Public Act 24-93 also addresses student misconduct, again effective July 1, 2024.  Section 11 amends Conn. Gen. Stat. § 10-236c to impose the following new requirement on administrators when students engage in specified misconduct:

(a) A school principal or other school administrator shall notify a parent or guardian of a student whose behavior has caused a serious disruption to the instruction of other students, caused self-harm or caused physical harm to a teacher, another student or other school employee not later than twenty-four hours after such behavior occurs. Such notice shall include, but not be limited to, informing such parent or guardian that the teacher of record in the classroom in which such behavior occurred may request a behavior intervention meeting, as described in subsection (b) of this section.

In appropriate cases, administrators may combine this new notification requirement with the obligation set forth in Conn. Gen. Stat. § 10-233e, which has long provided:

Each board shall further provide an effective means of notifying the parents, guardian or surrogate parent, if appointed, of any minor pupil against whom the disciplinary action authorized by the provisions of this section and sections 10-233a to 10-233d, inclusive, has been taken. Such notice shall be given within twenty-four hours of the time such pupil has been excluded. (Emphasis added).

Conn. Gen. Stat. 10-236c, enacted in 2022, already requires that school officials convene a behavior intervention meeting of the school’s crisis intervention team upon the request of “classroom teacher of record” when a student engages in the behavior described above.  The new law now requires that school officials notify the parents when such a meeting is convened and further that they must provide the following information to parents:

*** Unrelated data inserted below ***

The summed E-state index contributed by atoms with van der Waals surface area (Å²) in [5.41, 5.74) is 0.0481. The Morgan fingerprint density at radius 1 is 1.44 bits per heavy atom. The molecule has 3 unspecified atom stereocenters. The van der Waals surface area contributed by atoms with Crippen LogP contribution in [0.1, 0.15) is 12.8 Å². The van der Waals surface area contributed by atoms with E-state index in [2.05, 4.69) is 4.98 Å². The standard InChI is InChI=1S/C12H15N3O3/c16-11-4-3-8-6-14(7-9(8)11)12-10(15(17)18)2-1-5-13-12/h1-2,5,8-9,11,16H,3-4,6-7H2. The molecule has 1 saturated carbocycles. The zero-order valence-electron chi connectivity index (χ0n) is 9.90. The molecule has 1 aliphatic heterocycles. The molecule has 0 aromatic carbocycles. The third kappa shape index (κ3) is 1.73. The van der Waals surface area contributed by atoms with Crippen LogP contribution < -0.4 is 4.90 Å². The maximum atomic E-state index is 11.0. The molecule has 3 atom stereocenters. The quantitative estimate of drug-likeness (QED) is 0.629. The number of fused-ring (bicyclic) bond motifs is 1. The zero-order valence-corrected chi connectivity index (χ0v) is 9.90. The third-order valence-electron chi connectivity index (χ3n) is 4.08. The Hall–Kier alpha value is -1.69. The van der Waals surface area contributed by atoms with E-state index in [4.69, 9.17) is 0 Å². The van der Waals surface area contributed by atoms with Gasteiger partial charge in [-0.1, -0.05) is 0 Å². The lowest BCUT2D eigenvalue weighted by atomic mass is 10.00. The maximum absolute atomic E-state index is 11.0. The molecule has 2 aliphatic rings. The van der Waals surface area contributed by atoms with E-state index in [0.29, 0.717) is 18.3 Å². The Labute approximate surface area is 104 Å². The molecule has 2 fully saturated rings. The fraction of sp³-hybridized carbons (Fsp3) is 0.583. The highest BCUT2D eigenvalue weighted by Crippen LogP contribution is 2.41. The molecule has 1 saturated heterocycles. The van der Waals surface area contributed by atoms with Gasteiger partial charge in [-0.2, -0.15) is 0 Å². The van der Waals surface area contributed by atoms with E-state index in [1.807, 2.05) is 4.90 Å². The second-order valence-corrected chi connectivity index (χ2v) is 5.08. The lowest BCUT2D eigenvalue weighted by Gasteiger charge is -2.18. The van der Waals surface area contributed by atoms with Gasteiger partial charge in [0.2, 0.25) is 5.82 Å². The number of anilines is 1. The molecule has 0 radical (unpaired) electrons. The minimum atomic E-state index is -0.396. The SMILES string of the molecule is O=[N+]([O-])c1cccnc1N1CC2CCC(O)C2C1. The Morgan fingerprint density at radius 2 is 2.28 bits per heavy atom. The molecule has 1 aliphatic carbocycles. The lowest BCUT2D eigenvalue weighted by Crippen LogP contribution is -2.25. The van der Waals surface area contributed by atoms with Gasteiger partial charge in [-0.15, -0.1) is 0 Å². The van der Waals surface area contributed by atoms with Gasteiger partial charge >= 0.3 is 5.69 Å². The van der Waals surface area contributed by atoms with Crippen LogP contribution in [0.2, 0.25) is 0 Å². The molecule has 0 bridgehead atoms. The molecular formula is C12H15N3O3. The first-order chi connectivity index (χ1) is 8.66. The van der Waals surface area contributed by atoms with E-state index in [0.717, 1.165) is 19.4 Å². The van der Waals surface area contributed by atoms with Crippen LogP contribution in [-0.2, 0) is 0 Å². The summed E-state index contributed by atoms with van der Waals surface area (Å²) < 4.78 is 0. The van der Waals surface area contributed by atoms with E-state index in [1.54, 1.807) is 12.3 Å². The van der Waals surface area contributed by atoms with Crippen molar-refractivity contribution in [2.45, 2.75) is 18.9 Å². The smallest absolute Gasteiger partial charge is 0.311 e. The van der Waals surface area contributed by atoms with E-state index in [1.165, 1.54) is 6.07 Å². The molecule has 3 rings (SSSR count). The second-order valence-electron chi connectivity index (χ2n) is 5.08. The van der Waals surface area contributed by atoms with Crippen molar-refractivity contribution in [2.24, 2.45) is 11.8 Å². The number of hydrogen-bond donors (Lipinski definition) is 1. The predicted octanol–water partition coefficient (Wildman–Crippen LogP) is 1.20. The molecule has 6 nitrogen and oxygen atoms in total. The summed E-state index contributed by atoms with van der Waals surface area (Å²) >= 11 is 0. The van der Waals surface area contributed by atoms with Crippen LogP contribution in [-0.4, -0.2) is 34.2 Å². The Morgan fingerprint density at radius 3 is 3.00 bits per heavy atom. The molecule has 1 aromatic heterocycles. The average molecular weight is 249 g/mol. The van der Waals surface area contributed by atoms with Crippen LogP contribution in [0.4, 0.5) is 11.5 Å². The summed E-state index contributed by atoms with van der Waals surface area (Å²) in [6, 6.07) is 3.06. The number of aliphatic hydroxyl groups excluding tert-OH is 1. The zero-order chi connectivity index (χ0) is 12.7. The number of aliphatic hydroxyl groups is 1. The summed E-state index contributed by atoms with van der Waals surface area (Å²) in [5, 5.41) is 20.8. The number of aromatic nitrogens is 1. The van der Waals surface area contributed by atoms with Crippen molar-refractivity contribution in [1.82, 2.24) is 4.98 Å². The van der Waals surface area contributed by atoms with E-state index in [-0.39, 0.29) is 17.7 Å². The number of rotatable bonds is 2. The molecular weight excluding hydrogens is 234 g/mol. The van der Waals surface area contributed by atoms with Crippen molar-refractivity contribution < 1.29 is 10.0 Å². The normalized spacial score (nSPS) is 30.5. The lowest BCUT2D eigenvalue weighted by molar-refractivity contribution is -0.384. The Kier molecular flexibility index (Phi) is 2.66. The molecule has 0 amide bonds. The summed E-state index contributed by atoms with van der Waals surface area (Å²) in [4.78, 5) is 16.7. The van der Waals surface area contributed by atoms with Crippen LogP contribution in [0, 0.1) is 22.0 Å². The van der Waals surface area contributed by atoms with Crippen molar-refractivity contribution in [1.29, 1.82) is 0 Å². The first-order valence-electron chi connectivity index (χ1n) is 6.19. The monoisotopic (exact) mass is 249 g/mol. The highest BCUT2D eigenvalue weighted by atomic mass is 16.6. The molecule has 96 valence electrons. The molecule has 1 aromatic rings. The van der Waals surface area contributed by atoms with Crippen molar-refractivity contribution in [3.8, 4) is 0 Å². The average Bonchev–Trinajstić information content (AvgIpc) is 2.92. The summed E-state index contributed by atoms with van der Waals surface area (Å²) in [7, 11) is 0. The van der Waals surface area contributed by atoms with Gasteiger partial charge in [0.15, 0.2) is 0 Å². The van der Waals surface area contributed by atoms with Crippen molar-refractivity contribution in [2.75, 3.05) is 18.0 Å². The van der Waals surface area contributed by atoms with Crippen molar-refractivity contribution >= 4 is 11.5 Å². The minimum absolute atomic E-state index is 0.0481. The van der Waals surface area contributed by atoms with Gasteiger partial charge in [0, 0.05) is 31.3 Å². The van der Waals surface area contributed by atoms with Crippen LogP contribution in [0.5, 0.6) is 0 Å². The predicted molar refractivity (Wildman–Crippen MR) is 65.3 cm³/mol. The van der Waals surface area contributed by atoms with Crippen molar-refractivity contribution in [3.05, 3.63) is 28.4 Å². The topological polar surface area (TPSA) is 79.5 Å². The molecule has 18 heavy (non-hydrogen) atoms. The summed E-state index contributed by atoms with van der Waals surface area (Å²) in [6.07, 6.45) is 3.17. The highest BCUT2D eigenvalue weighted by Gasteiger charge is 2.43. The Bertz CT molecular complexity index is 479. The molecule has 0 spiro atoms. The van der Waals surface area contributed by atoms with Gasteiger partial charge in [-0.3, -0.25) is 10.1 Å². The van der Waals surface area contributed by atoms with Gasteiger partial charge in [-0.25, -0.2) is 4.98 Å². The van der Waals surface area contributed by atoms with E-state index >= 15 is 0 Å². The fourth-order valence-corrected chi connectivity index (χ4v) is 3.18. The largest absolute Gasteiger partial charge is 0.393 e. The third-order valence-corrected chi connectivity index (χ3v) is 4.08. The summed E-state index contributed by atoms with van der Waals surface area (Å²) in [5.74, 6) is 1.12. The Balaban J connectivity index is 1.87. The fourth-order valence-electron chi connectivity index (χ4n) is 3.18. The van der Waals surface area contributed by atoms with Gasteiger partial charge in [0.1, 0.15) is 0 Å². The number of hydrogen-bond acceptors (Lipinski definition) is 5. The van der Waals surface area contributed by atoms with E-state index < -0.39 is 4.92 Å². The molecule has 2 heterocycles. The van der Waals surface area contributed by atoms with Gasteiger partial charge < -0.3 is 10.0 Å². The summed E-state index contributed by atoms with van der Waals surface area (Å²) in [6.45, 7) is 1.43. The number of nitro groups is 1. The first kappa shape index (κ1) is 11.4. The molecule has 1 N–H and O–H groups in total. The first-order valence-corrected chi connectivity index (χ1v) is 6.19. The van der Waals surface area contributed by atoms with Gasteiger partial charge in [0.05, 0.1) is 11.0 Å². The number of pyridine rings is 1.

Not later than seven days after the behavior intervention meeting, the crisis intervention team shall submit to the parent or guardian of such student, in the dominant language of such parent or guardian, a written summary of such meeting, including, but not limited to, the resources and supports identified.

In addition, Section 12 of Public Act 24-93 clarifies the expulsion hearing process by providing that the required five business days for notice in advance of the hearing may not include the hearing day itself.

Every legislative session presents new obligations and challenges for school administrators.  Legal Mailbag wishes school administrators the best as the school year draws to a close with the hope that neither student suspensions nor expulsions will be necessary this spring.